The owner of a lab testing company has been ordered to pay $372 million by a federal court that ruled he had bilked Medicare through a fraudulent billing scheme.
A former operations manager for one of four labs owned by Kentucky businessman Rajen Shah filed a whistleblower lawsuit in 2019, alleging Shah billed Medicare for expensive molecular tests not ordered by a licensed healthcare provider. The federal government intervened in the civil lawsuit filed in Florida in August 2022.
In 2021, Shah received a jail sentence for a criminal contempt charge related to the government’s fraud investigation.
“Providers who seek to boost their own profits by submitting inaccurate billing information to federal healthcare programs like Medicare undermine the integrity of these programs, which beneficiaries rely on for safe and effective health care services,” Julie Rivera, acting special agent in charge of the Health and Human Services’ Office of Inspector General, said in a news release.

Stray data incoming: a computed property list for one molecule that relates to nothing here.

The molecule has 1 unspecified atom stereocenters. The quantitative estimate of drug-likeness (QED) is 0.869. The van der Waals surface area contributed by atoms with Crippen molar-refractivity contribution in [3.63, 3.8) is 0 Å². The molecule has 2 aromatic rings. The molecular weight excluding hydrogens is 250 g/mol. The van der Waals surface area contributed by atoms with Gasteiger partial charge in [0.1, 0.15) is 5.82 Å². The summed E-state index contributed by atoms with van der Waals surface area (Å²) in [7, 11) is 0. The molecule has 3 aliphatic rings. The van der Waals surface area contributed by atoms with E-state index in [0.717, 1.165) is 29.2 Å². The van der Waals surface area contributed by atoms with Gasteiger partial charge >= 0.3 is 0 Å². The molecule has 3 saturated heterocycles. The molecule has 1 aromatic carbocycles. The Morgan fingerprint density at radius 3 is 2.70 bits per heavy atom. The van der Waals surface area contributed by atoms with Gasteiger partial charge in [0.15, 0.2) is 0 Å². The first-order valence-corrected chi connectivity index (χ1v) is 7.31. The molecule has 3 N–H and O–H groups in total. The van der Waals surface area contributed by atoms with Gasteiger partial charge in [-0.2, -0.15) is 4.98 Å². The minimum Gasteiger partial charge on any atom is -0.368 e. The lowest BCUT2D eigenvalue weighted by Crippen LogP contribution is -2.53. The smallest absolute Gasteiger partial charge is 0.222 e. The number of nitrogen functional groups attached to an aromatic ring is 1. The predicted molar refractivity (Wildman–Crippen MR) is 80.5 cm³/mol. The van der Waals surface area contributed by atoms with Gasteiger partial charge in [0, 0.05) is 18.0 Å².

According to the whistleblower lawsuit, Shah allegedly bragged that he programmed the computer system used by Tomoka to make it seem that expensive urinary tract infection tests were warranted, despite the fact that a physician never signed off on the tests. Shah would allegedly replicate the strategy at his other labs.
Before Shah acquired Tomoka Medical Lab in June 2019, the lab never billed Medicare for complex tests known as urine polymerase chain reaction tests, which Medicare reimburses up to $490, the suit alleged. Medicare reimburses typical urinalyses between $4 and $13, according to the complaint.
In the 12 months after Shah acquired Tomoka, the suit alleged Shah submitted more than 1,000 claims for the complex tests that are generally only used for high-risk patients. Meanwhile, the number of traditional urinalyses Tomoka billed to Medicare plummeted, according to the allegations.
The suit alleged Shah transferred funds between the separate lab companies and use the proceeds to finance loans. He allegedly paid for one lab manager's trailer and a car to ensure the scheme was kept secret.